Cedar Creek
Ecosystem Science Reserve


Insects of Cedar Creek

Order HOMOPTERA

Family APHIDIDAE

(Aphids)

This large Family (1351 NA spp) requires the attention of a specialist. Specimens must be cleared and mounted on slides for proper identification.  Aphids are small, soft-bodied insects that feed gregariously on the phloem of plants.  They may be winged or wingless (apterous), and nearly all have a pair of cornicles projecting from their abdomen.  I have in vials of alcohol more than 50 species of aphids with host information recorded, but the vast majority remain undetermined and undoubtedly many more species remain to be collected. Some species taken from herbaceous and woody plants are imaged here. Help in identifying species imaged would be much appreciated.  Some of the more abundant and/or conspicuous species found on herbaceous plants are  species of Uroleucon on Solidago, green dudes on Monarda, other green jobs on Asclepias, and brown dudes on Artemisia ludoviciana. Species of aphids are commonly found on Pinus, Quercus, Populus, Betula, Robinia, and SambucusWoolly Aphids are commonly seen on alder (Alnus incana).  I take this opportunity to thank Cordelia McGehee for collecting and photographing many of the aphids imaged here.

Roughly 4000 species of aphids have been described world-wide and the vast majority of these are specialized, having one or at most a few closely related hosts.  Only four of the 20 described subfamilies of aphids have host plant alternation.  Primary hosts are generally woody plants with conifer, oak, birch, elm, walnut, willow and maple families being particularly favored.  In these families with no secondary host, the entire life cycle is spent on a particular host.  Overwintering eggs are deposited by the sexual generation in the fall.  These hatch the following year and pass through several generations of parthenogenetic females.  Females are viviparous--extruding young aphids that have undergone rapid internal embryonic development.  Both winged and wingless asexuals are generally produced.  Possibly more winged forms as the host becomes crowded or otherwise less suitable?  Winged forms disperse the population to other host plants.  In those four subfamilies having a secondary host (Eriosomatinae, Hormaphidinae, Anoeciinae, Aphidinae), the overwintering eggs, upon hatching, seek out a generally herbaceous host and pass through several asexual generations before producing a sexual generation that returns to the primary woody host??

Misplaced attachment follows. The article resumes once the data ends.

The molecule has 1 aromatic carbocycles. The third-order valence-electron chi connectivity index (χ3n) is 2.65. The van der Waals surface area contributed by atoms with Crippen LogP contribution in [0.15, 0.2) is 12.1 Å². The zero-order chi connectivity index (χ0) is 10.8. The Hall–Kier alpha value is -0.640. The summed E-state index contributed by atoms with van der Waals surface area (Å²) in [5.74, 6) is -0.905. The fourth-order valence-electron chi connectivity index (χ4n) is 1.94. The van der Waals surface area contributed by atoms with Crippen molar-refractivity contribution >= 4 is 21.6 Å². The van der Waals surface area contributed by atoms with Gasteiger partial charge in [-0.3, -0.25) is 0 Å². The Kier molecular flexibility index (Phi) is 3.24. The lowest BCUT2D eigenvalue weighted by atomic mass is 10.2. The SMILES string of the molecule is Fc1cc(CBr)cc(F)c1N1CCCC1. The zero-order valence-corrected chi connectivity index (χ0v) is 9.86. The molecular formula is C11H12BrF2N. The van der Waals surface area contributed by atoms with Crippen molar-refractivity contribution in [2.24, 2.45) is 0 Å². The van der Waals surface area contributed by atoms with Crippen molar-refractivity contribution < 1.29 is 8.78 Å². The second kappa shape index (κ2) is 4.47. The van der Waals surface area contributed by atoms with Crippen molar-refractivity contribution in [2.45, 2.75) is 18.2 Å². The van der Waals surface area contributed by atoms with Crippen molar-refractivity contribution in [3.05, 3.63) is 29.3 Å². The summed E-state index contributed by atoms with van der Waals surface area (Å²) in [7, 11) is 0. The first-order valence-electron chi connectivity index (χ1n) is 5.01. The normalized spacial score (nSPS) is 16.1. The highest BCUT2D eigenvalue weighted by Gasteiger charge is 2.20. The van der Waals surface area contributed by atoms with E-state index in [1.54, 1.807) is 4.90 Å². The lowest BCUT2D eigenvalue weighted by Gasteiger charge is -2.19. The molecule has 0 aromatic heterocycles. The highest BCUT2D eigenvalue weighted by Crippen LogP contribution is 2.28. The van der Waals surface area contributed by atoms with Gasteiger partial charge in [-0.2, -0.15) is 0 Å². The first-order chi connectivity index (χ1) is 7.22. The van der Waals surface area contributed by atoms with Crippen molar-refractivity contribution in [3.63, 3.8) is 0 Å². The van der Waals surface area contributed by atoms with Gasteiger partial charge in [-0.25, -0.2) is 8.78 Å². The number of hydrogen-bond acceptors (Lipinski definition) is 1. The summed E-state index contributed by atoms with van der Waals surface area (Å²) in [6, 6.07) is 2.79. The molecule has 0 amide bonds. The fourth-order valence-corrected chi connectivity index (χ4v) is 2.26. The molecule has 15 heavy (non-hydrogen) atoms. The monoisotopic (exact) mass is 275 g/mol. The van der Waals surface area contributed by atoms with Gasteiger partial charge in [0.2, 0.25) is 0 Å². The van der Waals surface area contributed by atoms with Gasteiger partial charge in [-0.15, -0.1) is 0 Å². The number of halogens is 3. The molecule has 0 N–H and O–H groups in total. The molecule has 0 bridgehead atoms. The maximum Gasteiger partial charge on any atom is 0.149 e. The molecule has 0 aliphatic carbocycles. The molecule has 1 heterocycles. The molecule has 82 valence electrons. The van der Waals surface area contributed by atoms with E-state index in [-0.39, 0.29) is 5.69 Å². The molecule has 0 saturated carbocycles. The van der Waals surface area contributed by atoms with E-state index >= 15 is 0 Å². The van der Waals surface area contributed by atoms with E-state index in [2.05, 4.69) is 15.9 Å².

Aphids tap the phloem of plant foliage, twigs, or roots, and plant turgor actually forces the fluid into the aphids (separate the aphid from its beak and sap will continue to flow).  This food source is rich in sugars and other carbohydrates and the excess 'honeydew' is extruded through the anus.  This is a rich food source for ants, and consequently one of the easiest ways to find aphids is to look for ants feeding on the honeydew produced by the aphid population.  Ants will defend this resource against a variety of predators and parasites, but they are not always successful.  Aphid predators and parasites are numerous and include:  Coccinellidae (ladybird beetles), various Neuroptera (lacewings), various flies (some Syrphid larvae, Chamaemyiid flies, some Chloropids), various parasitic Hymenoptera (Braconidae--Aphidiidae; Alloxystidae).  Some of the latter are even hyperparasites--preying not on the aphids but on the primary parasite that is feeding internally on the aphid.


webmaster@cedarcreek.umn.edu Last updated October 2003